It’s not that the putting was bad. It was just more of the same old story, the fear and occasional presence of the yips.
Why I brought my regular putter to the Senior Club Championship this weekend, I’ll never know. But there I was, coming down the stretch in the second and final round, battling to make up ground on the leader while I’m battling my own nerves.
But I caught him on 17 when I somehow rolled in a 7-foot sidewinder for a birdie. In fact, it was a three-way tie for the lead as our final foursome teed off on 18. By the time we reached the green, it was down to just two of us. I was away with a 35 footer uphill left-to-right putt. And then the unthinkable, which I actually did think about, happened. I yipped my approach putt. Jacked it four feet past the hole to the right. The other guy lagged up to tap-in range, leaving me to make this downhill right-to-left putt to tie and send it to sudden death.
With a crowd surrounding the back of the green, I made it. I have no idea how. So on we went to sudden death. I lipped-out an 8-foot birdie putt on the first hole – tie. I faced a lightning-fast downhill 15-footer on the next hole. Thank God I didn’t stab at that one or it would have been off the green. As it was, I left myself a couple of feet back up the hill, which was more than enough pressure.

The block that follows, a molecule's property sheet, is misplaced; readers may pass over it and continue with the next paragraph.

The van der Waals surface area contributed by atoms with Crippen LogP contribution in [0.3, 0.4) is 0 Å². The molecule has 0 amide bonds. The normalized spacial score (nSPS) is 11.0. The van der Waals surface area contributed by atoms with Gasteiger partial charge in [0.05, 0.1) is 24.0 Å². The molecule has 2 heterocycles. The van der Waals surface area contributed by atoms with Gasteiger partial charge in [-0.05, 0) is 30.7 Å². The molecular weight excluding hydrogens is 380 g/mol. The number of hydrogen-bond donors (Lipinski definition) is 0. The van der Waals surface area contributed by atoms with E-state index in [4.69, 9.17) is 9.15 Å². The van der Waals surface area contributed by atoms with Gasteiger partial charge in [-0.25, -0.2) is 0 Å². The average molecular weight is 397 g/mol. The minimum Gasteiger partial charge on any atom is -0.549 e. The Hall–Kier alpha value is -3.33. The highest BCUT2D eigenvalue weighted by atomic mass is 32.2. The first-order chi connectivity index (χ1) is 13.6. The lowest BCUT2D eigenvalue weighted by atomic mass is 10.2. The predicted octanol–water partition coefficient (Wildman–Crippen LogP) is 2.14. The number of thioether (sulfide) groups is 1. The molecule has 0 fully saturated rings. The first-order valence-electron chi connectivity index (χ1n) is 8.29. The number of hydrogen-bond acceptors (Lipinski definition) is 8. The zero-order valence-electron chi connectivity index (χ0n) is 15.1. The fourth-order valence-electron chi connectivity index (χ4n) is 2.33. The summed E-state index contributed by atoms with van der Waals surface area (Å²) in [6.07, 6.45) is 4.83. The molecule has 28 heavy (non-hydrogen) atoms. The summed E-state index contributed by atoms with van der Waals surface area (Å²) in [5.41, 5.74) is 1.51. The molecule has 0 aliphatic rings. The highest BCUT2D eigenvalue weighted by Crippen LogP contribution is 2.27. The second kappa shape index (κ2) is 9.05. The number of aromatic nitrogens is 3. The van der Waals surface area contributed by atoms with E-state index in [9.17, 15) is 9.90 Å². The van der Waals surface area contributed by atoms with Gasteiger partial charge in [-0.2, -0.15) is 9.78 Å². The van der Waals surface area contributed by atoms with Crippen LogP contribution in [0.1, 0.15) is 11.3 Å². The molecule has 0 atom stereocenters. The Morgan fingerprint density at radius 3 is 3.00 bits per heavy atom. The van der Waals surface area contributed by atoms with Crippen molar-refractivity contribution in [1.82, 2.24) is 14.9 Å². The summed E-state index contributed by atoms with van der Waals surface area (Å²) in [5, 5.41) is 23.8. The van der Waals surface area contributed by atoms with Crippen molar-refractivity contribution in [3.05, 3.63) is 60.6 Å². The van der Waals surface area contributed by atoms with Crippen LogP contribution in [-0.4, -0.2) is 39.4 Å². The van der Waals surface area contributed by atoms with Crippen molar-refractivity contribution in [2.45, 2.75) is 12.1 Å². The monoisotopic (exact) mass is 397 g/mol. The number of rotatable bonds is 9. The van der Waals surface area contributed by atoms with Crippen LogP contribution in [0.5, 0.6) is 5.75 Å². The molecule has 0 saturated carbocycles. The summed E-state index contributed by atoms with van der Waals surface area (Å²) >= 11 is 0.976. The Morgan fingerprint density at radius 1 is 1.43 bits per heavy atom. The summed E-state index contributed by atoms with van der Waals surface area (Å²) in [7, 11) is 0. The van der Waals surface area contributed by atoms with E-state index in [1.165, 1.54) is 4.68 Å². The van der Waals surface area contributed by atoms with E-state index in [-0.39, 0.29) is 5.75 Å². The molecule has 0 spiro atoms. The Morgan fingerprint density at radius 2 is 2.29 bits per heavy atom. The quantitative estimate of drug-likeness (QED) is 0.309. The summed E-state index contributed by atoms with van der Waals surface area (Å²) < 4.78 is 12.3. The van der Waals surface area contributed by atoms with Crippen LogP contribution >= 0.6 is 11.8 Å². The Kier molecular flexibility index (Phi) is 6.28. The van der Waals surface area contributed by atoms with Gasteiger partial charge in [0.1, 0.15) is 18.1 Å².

I got to the next tee, the 1st hole again, a par 5 dogleg right, with one thought in mind – get it on the green in two so I can 2-putt for a birdie. Probably hit the best drive of my life over the corner. The ball flew over the trees and the bunkers ending up a mere 182 yards from the pin. Still jacked, I launched an 8-iron pin high on the right fringe. Having seen my drive, my opponent felt compelled to make something happen with his second shot and did, sort of; he hit a tree. Still, he managed to hit his third shot just through the green. After a mediocre chip, he left me feeling better about my putting nerves and I comfortably lagged it up there to within a couple of feet. He missed his putt for a bogey. Game, set, match.
And with the Senior Club Championship in hand, I will now retire my trusty short putter to my personal hall of sh/fame. Yes, it’s back to the long putter once again. I love competing in golf tournaments, but when I’m worrying so much about my putting that I can hardly think straight, all the joy of competition fades away.
The morale of this story? Anyone can win any tournament with a little luck and some mind over matter. If you want to give the U.S. Putting Tour’s national putting championship a try this September, grab your favorite putter and go for it. Enjoy the competition and enjoy the experience of being in the inaugural USPT Championship.
You can enter today at www.usputtingtour.com.